All totaled, with approval from legislators and Governor Inslee’s signature, the 2017 Capital Budget provided $80 million for 103 WWRP projects, including $5.6 million for riparian protections on the Chehalis, Clearwater and Wenatchee Rivers and Kennedy Creek near Olympia.

A WASHINGTON RECREATION AND CONSERVATION OFFICE IMAGE SHOWS THE LOCATION OF THE THREE ISLANDS DISABLED ANGLER ACCESS PROJECT NEAR SPOKANE FALLS COMMUNITY COLLEGE. (WASHINGTON RECREATION AND CONSERVATION OFFICE)

There’s also $1 million for the City of Spokane to put in a fishing access site for disabled anglers in the free-flowing Three Islands area of the Spokane River by Spokane Falls Community College.

Unfortunately, the 7400 Line access project on the Wynoochee isn’t currently funded, a disappointment for drift boaters and other steelheaders who’d looked forward to the purchase of 15 acres and a road easement for a public put-in on the upper river. While listed as an alternate project should others above it fall through, it’s at the bottom of its category.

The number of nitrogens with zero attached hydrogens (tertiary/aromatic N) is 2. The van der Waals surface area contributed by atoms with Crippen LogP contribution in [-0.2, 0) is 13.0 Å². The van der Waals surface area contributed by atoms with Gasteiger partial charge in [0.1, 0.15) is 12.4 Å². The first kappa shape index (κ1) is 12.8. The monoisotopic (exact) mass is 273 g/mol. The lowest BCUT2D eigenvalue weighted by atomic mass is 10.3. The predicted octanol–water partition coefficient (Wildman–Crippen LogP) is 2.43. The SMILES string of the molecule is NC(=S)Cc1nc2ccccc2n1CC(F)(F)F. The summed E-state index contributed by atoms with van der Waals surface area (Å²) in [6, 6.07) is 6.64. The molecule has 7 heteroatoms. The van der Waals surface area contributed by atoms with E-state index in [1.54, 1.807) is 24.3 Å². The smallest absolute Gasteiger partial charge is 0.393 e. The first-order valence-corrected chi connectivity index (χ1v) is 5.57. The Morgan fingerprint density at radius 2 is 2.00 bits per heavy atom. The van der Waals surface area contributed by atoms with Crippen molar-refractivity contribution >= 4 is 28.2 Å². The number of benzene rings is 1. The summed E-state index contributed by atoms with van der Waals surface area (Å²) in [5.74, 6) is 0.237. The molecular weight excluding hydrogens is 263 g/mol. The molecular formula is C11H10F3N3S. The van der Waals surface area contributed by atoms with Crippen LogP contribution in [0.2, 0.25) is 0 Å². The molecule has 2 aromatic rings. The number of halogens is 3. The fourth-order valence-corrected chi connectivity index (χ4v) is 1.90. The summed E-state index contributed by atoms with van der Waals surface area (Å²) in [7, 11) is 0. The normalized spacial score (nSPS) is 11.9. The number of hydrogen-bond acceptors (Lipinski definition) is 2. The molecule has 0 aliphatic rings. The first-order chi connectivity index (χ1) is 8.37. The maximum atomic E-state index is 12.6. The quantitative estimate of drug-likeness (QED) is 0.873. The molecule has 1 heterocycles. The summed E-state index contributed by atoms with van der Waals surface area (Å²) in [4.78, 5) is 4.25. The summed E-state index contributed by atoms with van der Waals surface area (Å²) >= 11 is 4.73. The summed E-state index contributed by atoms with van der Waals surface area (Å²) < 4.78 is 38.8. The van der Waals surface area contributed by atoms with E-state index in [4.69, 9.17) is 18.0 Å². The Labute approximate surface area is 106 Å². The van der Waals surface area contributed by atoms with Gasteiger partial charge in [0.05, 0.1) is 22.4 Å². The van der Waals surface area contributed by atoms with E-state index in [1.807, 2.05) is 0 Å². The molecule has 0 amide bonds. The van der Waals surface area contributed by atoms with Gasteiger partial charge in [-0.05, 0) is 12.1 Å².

Besides habitat and recreational access, WWRP funnels funding towards farmland preservation, forest restoration, and park and trail development.

Before grants are awarded via the legislature, projects are evaluated through a rigorous year-and-a-half-long process that includes each being scored and ranked by experts before a board signs off on the order and its sent to the governor for inclusion in the Capital Budget.

Funding comes from the sale of state bonds.

“The WWRP is widely recognized as one of the best outdoor recreation and conservation programs in the nation. The (Washington Wildlife & Recreation Coalition) is pleased that the spirit of bipartisanship eventually won out and that these 103 highly-ranked land acquisition, development, and renovation projects will finally receive their funding,” said WWRC Board Chair Adrian Miller in a press release.

According to WWRC, since its creation nearly three decades ago, WWRP has contributed to the restoration of over 3,100 miles of riverbanks and protected over 400 square miles for critters.

The WWRP is the state’s premier outdoors grant funding program, and has funded over 1,200 projects and contributed $1.3 billion for recreation, wildlife, and working lands since 1990. The WWRP has restored 3,111 miles of stream bank, conserved 260,000 acres of wildlife habitat, and developed over 400 local parks to benefit Washington communities.